The U.S. Patent and Trademark Office officially published a series of X newly granted patents for Apple Inc. today. In this particular report we cover Apple's invention for a possible new domed orientationless and/or ambidextrous input assembly for controlling a Mac. It may the next-gen Magic Mouse or perhaps the Magic Mouse Pro, which is a trend with Apple.
Some systems may include an electronic device with a display assembly operative to present a graphical user interface, as well as an electronic input assembly that may be manipulated by a user for generating user control signals operative to adjust the graphical user interface. However, existing systems often limit the ways by which a user may interact with an input assembly to generate particular user control signals.
Apple's invention relates to input assemblies (e.g., domed orientationless and/or ambidextrous input assemblies) for controlling an electronic device and methods for using input assemblies for controlling an electronic device.
Determination of a current user orientation with respect to an input assembly (e.g., determination of a current orientation of a user coordinate system of a user with respect to an input coordinate system of an input assembly) may be used to map particular user physical manipulations of the input assembly to particular types of control data for controlling an electronic device (e.g., for controlling a cursor on a screen of the electronic device).
This may enable consistent control data to be generated in response to a particular user physical gesture imparted by a user on an input assembly no matter the orientation of the user to input assembly and/or the orientation of the input assembly to the electronic device and/or the orientation of the user to the electronic device.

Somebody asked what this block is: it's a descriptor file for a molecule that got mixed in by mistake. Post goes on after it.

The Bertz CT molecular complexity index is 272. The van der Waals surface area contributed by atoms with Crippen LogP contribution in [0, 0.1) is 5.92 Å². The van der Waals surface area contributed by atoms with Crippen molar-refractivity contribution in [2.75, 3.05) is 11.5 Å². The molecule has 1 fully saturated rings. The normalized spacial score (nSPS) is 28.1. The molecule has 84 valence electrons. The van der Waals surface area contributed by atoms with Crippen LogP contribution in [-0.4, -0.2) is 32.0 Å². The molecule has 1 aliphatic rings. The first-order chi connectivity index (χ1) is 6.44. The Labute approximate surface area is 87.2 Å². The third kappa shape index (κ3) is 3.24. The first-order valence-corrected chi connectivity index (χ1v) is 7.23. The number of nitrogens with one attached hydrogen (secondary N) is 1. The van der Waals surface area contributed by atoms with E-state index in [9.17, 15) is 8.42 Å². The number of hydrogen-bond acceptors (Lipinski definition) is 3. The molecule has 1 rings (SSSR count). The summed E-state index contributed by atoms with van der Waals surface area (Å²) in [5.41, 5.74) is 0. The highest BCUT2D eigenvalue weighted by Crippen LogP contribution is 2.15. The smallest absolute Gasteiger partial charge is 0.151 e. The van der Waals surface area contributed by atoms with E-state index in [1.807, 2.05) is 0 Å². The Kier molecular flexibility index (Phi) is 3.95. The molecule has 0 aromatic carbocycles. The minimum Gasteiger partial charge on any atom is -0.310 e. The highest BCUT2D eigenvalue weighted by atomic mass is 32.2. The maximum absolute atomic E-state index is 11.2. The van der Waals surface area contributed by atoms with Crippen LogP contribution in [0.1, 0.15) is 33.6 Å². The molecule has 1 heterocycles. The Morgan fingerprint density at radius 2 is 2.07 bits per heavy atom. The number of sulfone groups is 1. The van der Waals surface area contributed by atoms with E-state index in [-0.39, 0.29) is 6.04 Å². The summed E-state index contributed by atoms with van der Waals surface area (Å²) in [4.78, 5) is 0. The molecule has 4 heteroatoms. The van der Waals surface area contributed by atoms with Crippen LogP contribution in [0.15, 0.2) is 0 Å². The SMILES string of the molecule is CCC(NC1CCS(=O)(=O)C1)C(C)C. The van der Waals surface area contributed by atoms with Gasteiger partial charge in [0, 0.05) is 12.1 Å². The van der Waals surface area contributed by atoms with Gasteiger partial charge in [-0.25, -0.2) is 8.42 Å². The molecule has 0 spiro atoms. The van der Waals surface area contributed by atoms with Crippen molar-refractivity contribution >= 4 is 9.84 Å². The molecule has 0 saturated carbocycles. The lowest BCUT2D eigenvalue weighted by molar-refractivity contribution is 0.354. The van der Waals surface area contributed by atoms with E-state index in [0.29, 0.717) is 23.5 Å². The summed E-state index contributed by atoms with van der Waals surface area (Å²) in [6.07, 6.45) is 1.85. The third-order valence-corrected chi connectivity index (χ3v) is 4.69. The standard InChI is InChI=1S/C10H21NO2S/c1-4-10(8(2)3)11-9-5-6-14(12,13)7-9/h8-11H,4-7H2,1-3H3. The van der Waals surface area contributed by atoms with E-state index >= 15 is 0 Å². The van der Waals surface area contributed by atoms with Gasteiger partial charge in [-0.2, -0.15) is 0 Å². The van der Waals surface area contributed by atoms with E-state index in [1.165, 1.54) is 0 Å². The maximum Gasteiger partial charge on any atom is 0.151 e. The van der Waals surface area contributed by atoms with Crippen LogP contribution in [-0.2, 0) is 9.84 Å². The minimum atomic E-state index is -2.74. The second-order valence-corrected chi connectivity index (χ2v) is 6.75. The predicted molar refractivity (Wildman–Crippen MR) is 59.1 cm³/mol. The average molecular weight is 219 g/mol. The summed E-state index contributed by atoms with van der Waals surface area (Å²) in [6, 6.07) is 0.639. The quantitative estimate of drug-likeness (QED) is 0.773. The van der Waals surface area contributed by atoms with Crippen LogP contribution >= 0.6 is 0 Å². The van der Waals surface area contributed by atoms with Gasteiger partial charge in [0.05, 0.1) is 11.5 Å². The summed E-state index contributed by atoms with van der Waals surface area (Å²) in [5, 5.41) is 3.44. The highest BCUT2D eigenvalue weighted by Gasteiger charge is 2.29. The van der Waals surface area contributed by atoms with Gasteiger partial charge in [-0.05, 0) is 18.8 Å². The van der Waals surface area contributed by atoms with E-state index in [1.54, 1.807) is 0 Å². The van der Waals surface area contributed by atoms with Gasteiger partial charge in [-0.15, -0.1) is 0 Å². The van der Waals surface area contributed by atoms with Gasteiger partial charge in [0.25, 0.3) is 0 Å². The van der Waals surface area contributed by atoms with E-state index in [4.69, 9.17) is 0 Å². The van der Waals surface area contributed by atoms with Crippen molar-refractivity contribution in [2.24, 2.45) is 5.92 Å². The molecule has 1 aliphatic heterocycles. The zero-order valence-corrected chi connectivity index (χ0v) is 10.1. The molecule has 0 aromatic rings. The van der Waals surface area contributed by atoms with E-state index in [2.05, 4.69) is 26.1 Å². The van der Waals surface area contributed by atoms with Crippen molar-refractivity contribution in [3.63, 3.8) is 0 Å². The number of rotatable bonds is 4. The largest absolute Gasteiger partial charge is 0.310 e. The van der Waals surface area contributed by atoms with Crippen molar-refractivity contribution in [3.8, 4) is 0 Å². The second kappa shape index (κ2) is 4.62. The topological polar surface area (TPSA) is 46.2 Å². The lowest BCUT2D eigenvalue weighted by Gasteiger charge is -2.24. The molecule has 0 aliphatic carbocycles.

Apple notes that a sensor subassembly at least partially protected by the housing structure, and processor operative to detect, with the sensor subassembly, a user coordinate system of a user with respect to the orientationless surface, detect, with the sensor subassembly, a physical use of the housing structure, and determine a control action for the electronic device based on the user coordinate system and the physical use.
Apple further notes that the input assembly 200 (e.g., a mouse) may be configured to provide input to electronic device 100 such as an iMac, MacBook or perhaps the iPad Pro working with the Smart Keyboard.
The next generation Magic Mouse could advance to accept input such as slide gestures, rotation, squeeze, press, touch, or otherwise physically manipulate the input assembly in any suitable manner relative to the electronic controlling electronic devices like the iMac. The patent figures below illustrate the different orientations the next-gen Magic Mouse will be able to move with ease.
Apple's granted patent 10,496,187 was originally filed in Q3 2017 and published today by the US Patent and Trademark Office.